Parent Training May Improve Autistic Children’s Diet
By Chelsea E. Toledo, M.A. on October 18, 2013
Background: Anecdotal evidence demonstrates that children with Autism Spectrum Disorder (ASD) often have problems maintaining a regular diet, and studies suggest that this population is at a greater risk for nutritional issues—including vitamin deficiencies, poor bone growth, and obesity.
What’s New: On October 7, 2013, the journal Autism published a pilot study evaluating a curriculum for parents to address feeding issues in children with ASD. The program, called the Autism MEAL Plan, was administered over eight training sessions and covered behavior management strategies, specific interventions for ASD-associated feeding issues, and tactics to promote self-feeding. 30 families began the study, completing a series of evaluations to assess dietary issues, general health, and stress experience by parents. Of the 19 families continuing on with the study, 10 completed Autism MEAL Plan training, reporting a significant reduction in parental stress as compared to the control group. However, no significant differences between groups existed regarding feeding behaviors and dietary variety following the intervention.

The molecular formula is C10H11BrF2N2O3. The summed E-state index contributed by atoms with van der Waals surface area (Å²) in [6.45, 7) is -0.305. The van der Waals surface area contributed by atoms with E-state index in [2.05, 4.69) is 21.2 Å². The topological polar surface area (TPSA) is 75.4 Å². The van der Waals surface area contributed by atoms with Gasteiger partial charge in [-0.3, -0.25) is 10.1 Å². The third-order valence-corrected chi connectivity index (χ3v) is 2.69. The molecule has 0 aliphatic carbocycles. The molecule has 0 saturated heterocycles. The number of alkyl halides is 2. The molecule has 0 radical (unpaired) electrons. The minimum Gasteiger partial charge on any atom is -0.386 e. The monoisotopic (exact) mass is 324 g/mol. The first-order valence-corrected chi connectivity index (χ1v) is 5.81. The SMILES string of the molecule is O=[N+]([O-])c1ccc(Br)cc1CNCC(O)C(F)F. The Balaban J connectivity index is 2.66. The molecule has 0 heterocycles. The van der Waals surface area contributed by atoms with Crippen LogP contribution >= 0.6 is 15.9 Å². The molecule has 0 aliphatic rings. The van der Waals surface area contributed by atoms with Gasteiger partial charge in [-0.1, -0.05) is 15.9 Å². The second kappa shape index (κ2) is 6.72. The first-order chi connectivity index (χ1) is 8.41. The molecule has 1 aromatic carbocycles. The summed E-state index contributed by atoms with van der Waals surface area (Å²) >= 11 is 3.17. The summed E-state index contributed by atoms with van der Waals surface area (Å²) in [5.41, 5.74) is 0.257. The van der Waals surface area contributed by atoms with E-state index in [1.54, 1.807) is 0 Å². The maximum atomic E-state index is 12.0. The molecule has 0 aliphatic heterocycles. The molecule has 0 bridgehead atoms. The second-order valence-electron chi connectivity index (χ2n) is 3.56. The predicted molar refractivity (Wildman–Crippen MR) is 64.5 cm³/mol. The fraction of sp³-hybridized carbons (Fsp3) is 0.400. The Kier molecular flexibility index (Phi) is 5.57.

Why it’s important: This study provides preliminary evidence to support parental training programs for the sake of improving meal time for children with ASD. However, because so few families participated, further research is needed to provide conclusive results.
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